HAMPTON, Va. (WAVY) – A group of Hampton students is working to take back the community.

For 12 weeks, a group of students will meet daily at the Mary W. Jackson Center for the Hopeful Hampton Ambassador program.

The Hampton’s Office of Youth and Young Adult Opportunities created the program to help give students a voice after a deadly shooting near the office on County Street near Hope Street.

The program accepted 26 high school students to be part of the change; they are paid for their work.

Isabella McMillian, a high school senior, is an aspiring civil rights attorney with dreams of becoming a Supreme Court justice.

“I feel I was put on this earth to make change,” McMillian said.

She said the group looks forward to continuing connections with law enforcement, educators and the community.

“Teens do care about what’s happening,” McMillian said. “We’re not just on our phones [or] on social media. We’re not all into the social media trends. We’re listening and we’re trying to make change and what we hope to accomplish here is engagement.”

The city of Hampton is seeing a spike in gun violence this year.

“It really hurts to see another person, shot and killed for no reason, senseless violence,” said Jeremiah Smith, a high school sophomore.

Latiesha Handie, executive director of Hampton’s Office of Youth and Young Adult Opportunities, believes the shootings are a result of a hopelessness.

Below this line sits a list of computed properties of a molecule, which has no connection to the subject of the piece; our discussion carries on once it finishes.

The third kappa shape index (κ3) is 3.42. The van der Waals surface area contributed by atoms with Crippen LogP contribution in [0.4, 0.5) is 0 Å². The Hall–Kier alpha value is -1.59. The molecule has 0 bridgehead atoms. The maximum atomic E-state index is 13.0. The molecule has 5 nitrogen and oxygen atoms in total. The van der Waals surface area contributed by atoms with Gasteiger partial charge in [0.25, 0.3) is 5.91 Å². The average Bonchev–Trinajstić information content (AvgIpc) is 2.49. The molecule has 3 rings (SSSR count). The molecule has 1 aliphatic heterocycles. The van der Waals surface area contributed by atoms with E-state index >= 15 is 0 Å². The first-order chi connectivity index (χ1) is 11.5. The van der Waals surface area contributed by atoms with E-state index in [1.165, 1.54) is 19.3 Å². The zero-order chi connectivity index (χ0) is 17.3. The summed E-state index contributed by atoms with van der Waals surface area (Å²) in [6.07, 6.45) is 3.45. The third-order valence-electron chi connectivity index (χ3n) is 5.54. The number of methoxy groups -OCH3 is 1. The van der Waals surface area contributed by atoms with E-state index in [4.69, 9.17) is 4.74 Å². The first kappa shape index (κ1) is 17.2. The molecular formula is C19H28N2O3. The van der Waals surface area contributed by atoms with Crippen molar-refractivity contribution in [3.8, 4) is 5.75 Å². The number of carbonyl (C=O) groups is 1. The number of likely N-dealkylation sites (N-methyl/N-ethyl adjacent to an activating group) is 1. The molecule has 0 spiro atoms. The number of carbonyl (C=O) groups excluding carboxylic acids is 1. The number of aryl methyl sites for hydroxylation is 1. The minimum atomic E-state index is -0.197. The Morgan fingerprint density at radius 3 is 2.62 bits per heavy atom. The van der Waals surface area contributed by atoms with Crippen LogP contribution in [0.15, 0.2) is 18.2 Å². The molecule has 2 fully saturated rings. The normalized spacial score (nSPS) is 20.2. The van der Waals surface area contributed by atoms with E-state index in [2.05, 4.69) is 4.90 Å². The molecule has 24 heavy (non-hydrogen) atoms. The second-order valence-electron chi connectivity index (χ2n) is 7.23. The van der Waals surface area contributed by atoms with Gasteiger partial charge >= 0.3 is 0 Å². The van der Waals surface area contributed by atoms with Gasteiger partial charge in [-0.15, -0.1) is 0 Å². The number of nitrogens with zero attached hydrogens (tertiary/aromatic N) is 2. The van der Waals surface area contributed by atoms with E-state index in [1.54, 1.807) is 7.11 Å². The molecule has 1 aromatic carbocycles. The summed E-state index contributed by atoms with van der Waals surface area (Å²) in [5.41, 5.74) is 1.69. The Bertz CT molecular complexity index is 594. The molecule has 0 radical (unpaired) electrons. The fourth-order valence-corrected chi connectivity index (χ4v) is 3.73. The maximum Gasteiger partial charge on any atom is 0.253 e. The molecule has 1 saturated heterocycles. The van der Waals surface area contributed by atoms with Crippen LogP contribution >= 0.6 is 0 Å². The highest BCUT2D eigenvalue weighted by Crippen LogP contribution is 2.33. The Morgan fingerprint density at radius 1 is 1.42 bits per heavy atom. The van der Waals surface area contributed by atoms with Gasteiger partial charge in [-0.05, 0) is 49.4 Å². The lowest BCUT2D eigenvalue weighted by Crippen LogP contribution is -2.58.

“We see a lot and we hear a lot. We’re voicing our opinions when we’re here at Hopeful Hampton,” McMillian said. “We’re listening and we’re trying to make change. What we hope to accomplish here is engagement.”

Former Hampton police officer and school resource officer John Davis Jr. is leading the program. Davis is now the Hampton Office of Young Adult Opportunities community engagement supervisor.

“When we deal with young people (it is a very vulnerable age), they are moldable,” Davis said. “They are shapeable. When it comes down to it, we have to pour as much into them as possible.”

Every day, the group starts off with mindfulness activities to help them deal with conflict or trauma.

“I just want to make a change and know what’s right,” said Asya Johnson, a senior at Hampton High School and a basketball standout. “Yes, I’m going to make mistakes, but I’m learning at the end of the day.”

The groups work out together, they practice team building activities then discuss improvements for the city and the country.

“We need to work on gun control,” Smith said.

The students are paid $100 each week for committing to the program.

“Many of us are here because we want to be here, it’s not by force,” McMillian said. “None of us are here by force. We come here every day with the hope of contributing something to this program.”

The students just want to feel their concerns are heard. The groups will continue to meet at the Mary W. Jackson Center in Hampton until June.

“I’ve very proud of my friends, all of the new people I met,” Smith said. “That we can change the community.”

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